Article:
Carpet of red honours the fallen
Australians across the nation will tomorrow pause to mark 100 years since the guns of World War I fell silent, with a display of 62,000 knitted poppies at the Australian War Memorial the centrepiece of commemorations.
Each poppy represents an Australian soldier killed in the war.
Also at a ceremony tomorrow, the names of fallen soldiers from the Roll of Honour will be displayed on a facade at the memorial’s grounds, accompanied by a performance by musician-inresidence Chris Latham.
The centenary will also be marked at Parliament House, with 270,00 poppies spilling out across the forecourt, all knitted by volunteers from Australia and overseas. The display will remain in place until next Sunday.
In Sydney, tenor Hubert Frances — the great-grandson of Sir Herbert Ramsay, who in 1895 was the first to sing Waltzing Matilda — will sing the song at noon.
Queensland’s largest Remembrance Day ceremony will be held at the Shrine of Remembrance, Anzac Square, Brisbane.
West Australian RSL “poppy ladies” and community volunteers have worked for 18 months to knit 62,000 poppies to transform the State War Memorial in Perth into a sea of red.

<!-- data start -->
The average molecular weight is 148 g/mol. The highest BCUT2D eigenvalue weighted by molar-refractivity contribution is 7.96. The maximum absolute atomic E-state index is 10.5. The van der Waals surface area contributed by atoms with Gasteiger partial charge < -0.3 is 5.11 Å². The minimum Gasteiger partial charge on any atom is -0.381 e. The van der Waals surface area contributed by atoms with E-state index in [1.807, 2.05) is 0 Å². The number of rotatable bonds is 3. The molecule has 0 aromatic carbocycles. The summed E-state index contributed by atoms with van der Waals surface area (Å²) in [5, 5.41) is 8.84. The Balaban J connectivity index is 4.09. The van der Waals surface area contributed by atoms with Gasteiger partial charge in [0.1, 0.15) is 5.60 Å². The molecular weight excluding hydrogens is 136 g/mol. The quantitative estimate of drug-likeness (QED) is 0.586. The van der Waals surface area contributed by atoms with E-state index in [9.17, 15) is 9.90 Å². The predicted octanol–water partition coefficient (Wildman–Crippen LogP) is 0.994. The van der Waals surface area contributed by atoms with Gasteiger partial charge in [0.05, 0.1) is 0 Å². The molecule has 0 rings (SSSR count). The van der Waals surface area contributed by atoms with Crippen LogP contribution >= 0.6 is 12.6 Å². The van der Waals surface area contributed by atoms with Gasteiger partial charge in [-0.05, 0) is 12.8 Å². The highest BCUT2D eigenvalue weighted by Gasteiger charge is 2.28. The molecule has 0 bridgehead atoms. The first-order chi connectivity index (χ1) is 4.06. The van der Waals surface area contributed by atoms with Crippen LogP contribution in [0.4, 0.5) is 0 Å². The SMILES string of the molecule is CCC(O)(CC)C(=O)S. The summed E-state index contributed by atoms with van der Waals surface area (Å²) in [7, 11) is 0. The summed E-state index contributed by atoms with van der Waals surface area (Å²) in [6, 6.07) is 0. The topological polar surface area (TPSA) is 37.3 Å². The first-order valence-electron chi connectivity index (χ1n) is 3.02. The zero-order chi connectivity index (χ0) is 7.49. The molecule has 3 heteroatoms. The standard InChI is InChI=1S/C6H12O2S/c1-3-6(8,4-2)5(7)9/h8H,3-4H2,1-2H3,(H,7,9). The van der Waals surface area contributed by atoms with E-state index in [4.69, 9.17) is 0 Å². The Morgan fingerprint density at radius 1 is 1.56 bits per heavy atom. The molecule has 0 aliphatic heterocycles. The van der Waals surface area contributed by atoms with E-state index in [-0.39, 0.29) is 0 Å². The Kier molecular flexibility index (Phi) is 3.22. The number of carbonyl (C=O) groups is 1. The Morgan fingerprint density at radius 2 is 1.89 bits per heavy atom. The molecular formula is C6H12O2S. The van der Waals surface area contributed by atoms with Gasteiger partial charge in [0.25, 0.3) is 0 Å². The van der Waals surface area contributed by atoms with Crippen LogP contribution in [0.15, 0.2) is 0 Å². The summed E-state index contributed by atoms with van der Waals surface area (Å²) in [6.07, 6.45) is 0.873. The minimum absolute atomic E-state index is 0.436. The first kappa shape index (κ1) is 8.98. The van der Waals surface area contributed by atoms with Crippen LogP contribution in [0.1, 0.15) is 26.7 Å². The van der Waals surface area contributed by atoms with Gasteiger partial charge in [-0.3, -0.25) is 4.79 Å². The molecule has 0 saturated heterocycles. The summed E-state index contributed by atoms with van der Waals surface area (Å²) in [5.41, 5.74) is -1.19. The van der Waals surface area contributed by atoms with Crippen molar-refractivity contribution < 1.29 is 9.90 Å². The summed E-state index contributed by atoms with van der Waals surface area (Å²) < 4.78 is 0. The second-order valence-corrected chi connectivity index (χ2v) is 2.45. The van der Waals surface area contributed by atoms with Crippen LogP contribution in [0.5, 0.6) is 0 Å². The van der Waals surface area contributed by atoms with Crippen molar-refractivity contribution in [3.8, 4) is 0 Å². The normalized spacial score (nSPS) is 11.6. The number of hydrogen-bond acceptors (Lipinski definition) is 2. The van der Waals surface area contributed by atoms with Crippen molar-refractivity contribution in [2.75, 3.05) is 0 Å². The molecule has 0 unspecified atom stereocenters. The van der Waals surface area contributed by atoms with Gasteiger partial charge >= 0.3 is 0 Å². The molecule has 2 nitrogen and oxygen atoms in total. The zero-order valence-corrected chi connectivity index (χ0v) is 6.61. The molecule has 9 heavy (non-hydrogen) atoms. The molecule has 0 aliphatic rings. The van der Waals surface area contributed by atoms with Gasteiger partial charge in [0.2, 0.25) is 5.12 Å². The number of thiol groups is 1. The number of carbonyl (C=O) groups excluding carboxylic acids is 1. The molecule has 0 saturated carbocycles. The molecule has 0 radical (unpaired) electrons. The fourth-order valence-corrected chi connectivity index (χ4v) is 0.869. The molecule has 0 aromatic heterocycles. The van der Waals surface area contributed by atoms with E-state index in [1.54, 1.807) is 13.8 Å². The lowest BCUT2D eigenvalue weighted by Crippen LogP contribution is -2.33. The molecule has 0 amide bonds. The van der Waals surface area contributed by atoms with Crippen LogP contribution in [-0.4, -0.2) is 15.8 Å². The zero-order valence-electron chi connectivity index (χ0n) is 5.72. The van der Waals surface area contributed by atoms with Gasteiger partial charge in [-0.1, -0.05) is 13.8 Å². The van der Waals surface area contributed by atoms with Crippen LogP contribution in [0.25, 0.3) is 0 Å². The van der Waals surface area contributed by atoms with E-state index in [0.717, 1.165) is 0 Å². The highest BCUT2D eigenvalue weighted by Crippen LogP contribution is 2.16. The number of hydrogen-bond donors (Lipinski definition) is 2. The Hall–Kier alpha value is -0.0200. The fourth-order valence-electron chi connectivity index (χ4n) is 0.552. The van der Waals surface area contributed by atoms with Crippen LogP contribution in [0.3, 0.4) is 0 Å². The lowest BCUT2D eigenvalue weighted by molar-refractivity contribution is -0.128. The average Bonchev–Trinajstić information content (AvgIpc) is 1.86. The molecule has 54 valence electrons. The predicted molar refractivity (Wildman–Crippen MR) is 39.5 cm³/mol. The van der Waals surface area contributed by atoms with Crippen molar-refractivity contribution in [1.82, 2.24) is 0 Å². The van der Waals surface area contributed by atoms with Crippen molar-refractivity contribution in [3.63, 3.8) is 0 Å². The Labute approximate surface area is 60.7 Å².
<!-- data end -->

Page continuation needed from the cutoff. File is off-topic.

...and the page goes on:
After a service beginning at 10.15am, there will be one minute of silence at 11am at the Shrine of Remembrance in Melbourne. Victorian Governor Linda Dessau will lay a wreath on behalf of all Victorians.
At Hobart Cenotaph, Tasmanians will come together for a service starting just after 10am.
Afterwards, a concert at the Federation Concert Hall will feature the Tasmanian division of the Australian Army band and other local groups.
RSLs and churches will also hold local services, including marches, before observing the minute of silence for fallen troops at 11am.
In Coolamon, NSW, the community came together to make more than 1000 ceramic poppies as part of the commemoration effort.